Grieving Father Pushes Anti-Texting While Driving Laws

This article is more than 9 years old.
(poka0059/Flickr)
(poka0059/Flickr)

On Thursday, Massachusetts will become the latest state to enact laws designed to cut down on distracted driving. When the new law goes in to effect, it will be illegal to text while driving and teens won’t be allowed to use cellphones while driving at all.

Many activists say that the law is an important step in keeping the state’s roadways safe. Jerry Cibley, a businessman from Foxboro was on the phone with his 18-year-old son Jordan, when Jordan drove into a tree and was killed. Now Cibley is championing laws to limit cell phone use by drivers.

“I talk to children all of the time,” Cibley said, speaking with Here & Now’s Robin Young. “I talk to teens. I talk to parents. I tell them my story and I say ‘look at me. I died on May 13, 2007, along with my child.’”

Cibley and his son Jordan were talking on the phone when Jordan died. He lost control of the phone, got distracted, and crashed into a tree. Jordan’s death is what spurs Cbiley to work toward passing anti-texting laws.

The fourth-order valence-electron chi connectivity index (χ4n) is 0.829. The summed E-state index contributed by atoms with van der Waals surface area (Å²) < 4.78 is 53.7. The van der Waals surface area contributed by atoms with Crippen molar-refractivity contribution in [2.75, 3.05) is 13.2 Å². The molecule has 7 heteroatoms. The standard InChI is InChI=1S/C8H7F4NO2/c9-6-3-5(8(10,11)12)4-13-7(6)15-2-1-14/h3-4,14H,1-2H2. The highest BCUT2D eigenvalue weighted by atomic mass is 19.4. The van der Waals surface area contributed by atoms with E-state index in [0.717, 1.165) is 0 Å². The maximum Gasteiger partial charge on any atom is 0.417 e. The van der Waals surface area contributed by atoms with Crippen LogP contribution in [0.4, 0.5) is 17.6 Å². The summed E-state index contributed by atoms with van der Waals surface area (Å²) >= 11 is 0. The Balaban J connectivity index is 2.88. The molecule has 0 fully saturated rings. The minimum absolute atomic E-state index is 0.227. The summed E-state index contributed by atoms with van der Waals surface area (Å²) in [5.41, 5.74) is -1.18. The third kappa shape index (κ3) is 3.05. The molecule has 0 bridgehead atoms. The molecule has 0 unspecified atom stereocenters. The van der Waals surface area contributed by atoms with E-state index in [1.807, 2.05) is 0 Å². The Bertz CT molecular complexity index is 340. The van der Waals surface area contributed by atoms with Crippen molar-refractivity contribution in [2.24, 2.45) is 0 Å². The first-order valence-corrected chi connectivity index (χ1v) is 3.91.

“It’s something beyond belief,” Cibley said of his son’s death. “It’s not supposed to happen to you.”

The new law won’t immediately curb all distracted driving deaths, but Cibley is encouraged that the law was passed in Massachusetts.

“I think it’s going to take us probably eight or ten years more before we have a group of young people that have grown up with understanding the dangers of distracted driving,” Cibley said. “And it’s going to be as routine for them when they get in the car to not text as it is for today’s young people, and adults, to get into the car and fasten their seatbelts.”

This program aired on September 28, 2010. The audio for this program is not available.

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